122. Editorial Note

In a statement that was subsequently recorded for television and radio broadcast, President Nixon announced on September 16, 1969, that after careful consideration with his senior civilian and military advisers, and in full consultation with the Government of the Republic of Vietnam, he was reducing the U.S. troop ceiling in Vietnam from 549,500 to 484,000 by December 15. This amounted to a 65,500 total reduction in the authorized troop ceiling. Because U.S. units were not usually full strength, the actual reduction was approximately 60,000 troops. President Nixon then reviewed the major peace initiatives his administration had made since taking office: renunciation of a military solution, proposing free elections organized by joint commissions under international supervision, withdrawal of all U.S. and allied troops within a year, no retention of bases, negotiation of cease-fire under international supervision to facilitate the process of mutual withdrawal, acceptance of de facto removal of North Vietnamese troops so long as there were guarantees against their return, acceptance of any political outcome based on free elections, and discussion of the National Liberation Front’s 10-point program together with plans put forward by other parties. Nixon concluded, “in short, the only item which is not negotiable is the right of the people of South Vietnam to determine their own future free of outside interference.” The President stated that in light of all these proposals, it was time for “meaningful negotiations.” (Public Papers: Nixon, 1969, page 718)

The day before giving this speech, President Nixon and his Special Assistant Henry Kissinger discussed the Romanian desire to expedite a negotiated settlement in Vietnam. The President thought that the Romanians might prove helpful, noting that “they want to play a big role.” The two men then discussed the Vietnam situation in more general terms. According to notes of their telephone conversation, September 15, at 7:30 p.m.:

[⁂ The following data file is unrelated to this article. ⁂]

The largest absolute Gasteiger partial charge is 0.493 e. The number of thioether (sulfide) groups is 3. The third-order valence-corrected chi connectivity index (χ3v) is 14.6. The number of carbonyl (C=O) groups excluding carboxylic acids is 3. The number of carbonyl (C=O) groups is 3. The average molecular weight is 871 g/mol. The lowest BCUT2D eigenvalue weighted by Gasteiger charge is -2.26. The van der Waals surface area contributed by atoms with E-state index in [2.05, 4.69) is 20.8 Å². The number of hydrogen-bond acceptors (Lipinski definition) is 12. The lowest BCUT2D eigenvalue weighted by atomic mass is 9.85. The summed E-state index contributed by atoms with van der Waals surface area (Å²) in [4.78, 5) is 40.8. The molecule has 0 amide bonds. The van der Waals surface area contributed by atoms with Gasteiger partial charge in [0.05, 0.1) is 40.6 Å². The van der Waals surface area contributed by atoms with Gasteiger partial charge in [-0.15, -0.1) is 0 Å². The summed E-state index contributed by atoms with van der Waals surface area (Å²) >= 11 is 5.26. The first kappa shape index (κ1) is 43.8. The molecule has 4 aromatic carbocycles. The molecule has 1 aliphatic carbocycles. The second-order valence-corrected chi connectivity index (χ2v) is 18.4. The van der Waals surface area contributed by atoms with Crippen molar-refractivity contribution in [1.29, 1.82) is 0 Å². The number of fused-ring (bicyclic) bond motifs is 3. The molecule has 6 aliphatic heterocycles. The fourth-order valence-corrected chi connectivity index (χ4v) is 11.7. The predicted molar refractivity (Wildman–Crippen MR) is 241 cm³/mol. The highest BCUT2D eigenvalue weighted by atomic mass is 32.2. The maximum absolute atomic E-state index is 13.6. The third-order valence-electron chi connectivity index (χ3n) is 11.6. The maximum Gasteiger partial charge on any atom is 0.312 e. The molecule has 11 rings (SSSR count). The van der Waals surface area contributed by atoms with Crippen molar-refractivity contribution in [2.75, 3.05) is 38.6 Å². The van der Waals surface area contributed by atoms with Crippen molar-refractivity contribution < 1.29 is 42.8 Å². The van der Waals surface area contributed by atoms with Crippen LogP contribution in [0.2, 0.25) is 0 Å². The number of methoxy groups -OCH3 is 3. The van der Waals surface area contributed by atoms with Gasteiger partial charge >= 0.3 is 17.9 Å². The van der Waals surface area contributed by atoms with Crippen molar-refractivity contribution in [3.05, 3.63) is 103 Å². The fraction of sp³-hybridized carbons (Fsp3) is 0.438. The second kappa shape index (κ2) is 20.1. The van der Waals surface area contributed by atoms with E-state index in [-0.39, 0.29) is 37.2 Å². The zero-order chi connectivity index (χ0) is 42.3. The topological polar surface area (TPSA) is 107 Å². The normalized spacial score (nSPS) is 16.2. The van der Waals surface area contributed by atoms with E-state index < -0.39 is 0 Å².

“The President said in some way, K’s hunch may be correct. They can’t simply ignore it. [the Nixon speech?] K said if they do, then they really show they are completely rigid or they have no respect at all. The President said then we would have to find some way of getting that respect. K thought they would do something, but the big question was whether they would do enough. They have been clumsy and they have problems. The President thought that was a good point K made that the intransigence dated from the time of Ho’s illness. I think there is something to that. K said if they were politically flexible, they would now try to stall us past our deadline. They have made somewhat of a peaceful move. They have a tough problem. The President said right now if they don’t want to be clumsy, they should do exactly what you [Page 407] suggest, to move to give us a tough problem. K said if Xuan Thuy comes back from Hanoi without anything, then we know they are out to break us and he will be back in the next few days. If the long road had a chance of success, they should keep us on it. They always have open to them that once we are down to lower figures, we will lose our combat effectiveness and then they will hit us. The President said we’ll see.” (Library of Congress, Manuscript Division, Kissinger Papers, Box 360, Telephone Conversations, Chronological File)